Editor’s note: If you have a bucket of water that is one foot deep and you use one inch of water a day, it takes twelve days to empty the bucket. Most people understand this concept at a very early age.
Especially over the last fifty years, many aquifers around the United States have become so depleted it’s no longer feasible to use them for irrigating farmland. Even parts of the great Ogallala Aquifer, which covers portions of eight states, have been drained beyond recovery for the foreseeable future.
Here in the San Joaquin Valley, overdrafting to the point of severe subsidence has been a common occurrence. Last fall, news that parts of Merced County are sinking one foot a year caught many people by surprise, but it shouldn’t have. Overdrafting in the past has caused some parts of the Valley to sink more than twenty feet.
The recent explosive expansion of almond orchards on Stanislaus County’s east side also caught people by surprise. Virtually all those thousands of acres of trees are dependent on groundwater. As the orchards began drawing down more and more groundwater, nearby wells began running dry. When the magnitude of the drawdown began to be fully understood, alarm bells rang throughout the region.
Now, a twenty-one member Stanislaus County Groundwater Advisory Committee has been formed to search for a solution to what looks like a looming disaster. The Committee has gotten off to an inauspicious start, in part because Stanislaus County Supervisor Jim DeMartini left shortly after it was formed, calling it “a waste of time.”
On the surface, it may look like DeMartini is indulging in pessimism. But anyone who knows about groundwater and committees in California hasn’t much reason to be optimistic.
California has a long history of meetings and studies by local and state authorities concerned about problems caused by overdrafting of groundwater. With few exceptions, the meetings and studies have been failures.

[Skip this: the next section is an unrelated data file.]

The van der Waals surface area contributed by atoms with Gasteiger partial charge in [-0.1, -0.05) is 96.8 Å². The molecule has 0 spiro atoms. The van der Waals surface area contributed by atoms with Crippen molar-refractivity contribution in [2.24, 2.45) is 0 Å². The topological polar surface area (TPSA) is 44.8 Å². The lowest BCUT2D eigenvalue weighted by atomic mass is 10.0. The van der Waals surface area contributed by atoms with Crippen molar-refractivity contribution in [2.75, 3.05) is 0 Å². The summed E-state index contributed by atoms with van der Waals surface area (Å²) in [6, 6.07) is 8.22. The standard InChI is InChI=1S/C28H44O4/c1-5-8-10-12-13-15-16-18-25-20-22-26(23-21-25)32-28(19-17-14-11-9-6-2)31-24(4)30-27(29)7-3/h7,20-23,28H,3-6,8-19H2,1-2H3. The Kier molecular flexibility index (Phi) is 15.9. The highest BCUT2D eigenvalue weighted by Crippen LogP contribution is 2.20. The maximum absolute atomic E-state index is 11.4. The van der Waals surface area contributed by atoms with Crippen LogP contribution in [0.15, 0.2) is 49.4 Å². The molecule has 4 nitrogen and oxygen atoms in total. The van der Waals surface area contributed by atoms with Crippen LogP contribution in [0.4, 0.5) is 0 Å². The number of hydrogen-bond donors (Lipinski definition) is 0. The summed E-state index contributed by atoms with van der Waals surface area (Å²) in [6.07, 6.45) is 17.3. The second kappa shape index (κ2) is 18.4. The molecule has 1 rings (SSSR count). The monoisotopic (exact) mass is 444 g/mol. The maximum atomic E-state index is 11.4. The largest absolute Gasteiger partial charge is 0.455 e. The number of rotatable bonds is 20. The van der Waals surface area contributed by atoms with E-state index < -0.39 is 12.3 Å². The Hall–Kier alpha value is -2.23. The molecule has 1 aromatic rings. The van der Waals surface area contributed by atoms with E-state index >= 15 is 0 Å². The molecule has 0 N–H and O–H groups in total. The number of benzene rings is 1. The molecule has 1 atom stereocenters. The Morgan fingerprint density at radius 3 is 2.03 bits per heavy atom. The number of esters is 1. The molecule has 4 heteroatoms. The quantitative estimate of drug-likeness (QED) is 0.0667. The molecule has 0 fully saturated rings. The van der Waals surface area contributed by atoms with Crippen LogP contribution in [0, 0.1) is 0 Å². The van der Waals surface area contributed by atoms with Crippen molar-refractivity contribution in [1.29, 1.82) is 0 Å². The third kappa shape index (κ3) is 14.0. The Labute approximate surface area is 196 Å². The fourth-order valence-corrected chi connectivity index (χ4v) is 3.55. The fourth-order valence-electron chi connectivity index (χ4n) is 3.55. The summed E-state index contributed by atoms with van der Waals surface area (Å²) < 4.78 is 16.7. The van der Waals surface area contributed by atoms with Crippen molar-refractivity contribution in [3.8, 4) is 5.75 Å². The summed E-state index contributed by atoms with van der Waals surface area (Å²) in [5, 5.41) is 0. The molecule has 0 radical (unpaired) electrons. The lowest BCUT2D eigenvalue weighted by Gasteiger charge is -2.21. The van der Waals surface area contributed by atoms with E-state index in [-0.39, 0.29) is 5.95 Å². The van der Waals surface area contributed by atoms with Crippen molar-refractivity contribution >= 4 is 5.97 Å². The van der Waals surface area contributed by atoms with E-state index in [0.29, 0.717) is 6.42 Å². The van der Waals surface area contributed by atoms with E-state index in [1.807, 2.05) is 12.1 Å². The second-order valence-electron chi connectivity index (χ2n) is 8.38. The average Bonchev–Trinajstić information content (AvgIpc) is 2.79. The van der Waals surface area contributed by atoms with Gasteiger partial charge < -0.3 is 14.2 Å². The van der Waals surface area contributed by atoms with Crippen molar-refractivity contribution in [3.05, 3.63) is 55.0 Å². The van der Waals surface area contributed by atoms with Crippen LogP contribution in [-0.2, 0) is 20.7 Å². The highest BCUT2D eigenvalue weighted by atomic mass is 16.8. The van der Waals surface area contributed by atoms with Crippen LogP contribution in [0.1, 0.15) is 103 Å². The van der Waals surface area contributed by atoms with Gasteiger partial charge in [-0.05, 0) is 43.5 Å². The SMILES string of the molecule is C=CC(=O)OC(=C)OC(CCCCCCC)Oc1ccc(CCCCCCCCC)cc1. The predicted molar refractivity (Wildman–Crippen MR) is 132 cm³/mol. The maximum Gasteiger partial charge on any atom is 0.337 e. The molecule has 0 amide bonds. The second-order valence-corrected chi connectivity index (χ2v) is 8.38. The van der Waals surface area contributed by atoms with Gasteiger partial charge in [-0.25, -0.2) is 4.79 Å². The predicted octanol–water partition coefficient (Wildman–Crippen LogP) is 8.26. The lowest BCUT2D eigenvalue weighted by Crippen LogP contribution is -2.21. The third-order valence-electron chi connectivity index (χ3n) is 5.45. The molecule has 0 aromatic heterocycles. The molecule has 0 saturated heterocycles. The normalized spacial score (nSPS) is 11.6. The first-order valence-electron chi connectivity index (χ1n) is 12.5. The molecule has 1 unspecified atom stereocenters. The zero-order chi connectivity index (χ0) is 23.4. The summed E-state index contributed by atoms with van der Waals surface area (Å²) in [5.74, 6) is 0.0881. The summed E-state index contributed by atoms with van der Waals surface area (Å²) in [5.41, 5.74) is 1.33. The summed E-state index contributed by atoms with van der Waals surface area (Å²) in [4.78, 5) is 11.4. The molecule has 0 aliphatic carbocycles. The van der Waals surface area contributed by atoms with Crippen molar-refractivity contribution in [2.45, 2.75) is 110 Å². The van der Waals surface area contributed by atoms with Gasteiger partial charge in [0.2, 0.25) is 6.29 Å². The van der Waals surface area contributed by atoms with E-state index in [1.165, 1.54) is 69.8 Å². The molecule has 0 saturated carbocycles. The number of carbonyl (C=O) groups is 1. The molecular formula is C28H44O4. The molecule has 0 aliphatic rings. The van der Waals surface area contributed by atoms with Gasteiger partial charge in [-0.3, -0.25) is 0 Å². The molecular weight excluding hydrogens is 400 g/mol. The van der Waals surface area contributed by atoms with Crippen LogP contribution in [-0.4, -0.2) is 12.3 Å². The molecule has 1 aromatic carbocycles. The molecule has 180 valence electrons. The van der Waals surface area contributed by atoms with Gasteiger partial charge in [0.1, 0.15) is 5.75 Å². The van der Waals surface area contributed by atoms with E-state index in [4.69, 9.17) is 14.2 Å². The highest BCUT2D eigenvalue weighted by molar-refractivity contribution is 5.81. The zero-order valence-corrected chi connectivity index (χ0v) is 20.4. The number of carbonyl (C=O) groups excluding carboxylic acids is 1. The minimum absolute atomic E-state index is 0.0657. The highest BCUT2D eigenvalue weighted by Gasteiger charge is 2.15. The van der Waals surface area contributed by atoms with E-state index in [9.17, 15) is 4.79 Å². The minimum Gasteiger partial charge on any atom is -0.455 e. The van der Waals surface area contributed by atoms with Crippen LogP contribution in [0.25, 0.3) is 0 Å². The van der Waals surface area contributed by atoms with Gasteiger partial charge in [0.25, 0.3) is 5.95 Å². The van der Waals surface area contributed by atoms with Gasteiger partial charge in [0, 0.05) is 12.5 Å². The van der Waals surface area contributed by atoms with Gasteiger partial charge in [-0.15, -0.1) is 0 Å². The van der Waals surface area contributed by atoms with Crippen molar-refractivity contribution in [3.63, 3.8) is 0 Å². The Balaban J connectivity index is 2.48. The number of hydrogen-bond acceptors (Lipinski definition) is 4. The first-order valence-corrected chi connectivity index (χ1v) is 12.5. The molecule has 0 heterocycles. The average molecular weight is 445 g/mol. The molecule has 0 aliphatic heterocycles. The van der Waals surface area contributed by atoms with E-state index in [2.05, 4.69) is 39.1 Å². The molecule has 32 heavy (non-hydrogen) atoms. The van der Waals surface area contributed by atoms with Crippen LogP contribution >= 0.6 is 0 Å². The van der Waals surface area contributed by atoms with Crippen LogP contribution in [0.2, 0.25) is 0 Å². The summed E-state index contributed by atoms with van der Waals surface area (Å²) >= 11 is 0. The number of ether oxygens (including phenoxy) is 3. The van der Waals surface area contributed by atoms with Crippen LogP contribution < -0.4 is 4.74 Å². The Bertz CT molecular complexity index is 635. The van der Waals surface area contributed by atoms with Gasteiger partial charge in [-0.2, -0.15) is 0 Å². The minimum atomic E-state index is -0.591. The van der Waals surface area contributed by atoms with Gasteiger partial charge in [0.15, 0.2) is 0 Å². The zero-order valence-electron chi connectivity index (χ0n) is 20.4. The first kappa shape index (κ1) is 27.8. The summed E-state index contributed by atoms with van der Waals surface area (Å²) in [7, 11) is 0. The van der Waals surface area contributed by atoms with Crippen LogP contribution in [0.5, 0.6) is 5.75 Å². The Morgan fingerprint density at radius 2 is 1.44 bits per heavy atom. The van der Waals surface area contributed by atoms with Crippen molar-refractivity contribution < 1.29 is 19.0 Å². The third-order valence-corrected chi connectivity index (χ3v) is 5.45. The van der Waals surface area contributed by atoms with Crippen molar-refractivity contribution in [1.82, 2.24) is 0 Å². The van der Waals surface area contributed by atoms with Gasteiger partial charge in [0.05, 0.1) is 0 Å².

And they’ve been failures not because the committee members disagree, but because of agreement on a key point: Virtually all committees, no matter the time and place, have concluded that the control of groundwater must remain in the hands of local authorities. Consequently, even though thirty percent of statewide users of water depend on it, California has no statewide regulation of groundwater.
But if local regulation had proven successful, at some point the problems caused by overdrafting would have begun to be mitigated or solved. In fact, the problems have gotten progressively worse.
Today, the Stanislaus County Groundwater Committee is faced with a situation almost identical to that faced by scores of committees over many decades, not only in California but in virtually every arid region of the United States. Committee members have already begun crying out that they need research and data, but who among them really thinks Stanislaus County groundwater will be different from groundwater anywhere else?
The simple fact is, the lesson of the empty bucket has almost never prevailed in debates about groundwater. And even though there’s hope Stanislaus County will be different, history suggests this committee will reach the same anti-government and anti-regulation conclusions of previous committees statewide.
This kind of agreement isn’t accidental. It’s the result of antipathy for government and regulations of any kind. It’s the triumph of ideology over science, history, and common sense.
This time however, the situation is too serious to ignore. This time, absent strong local restrictions, state authorities will have no choice but to finally intervene in a situation that should have been addressed long before it became such a critical crisis.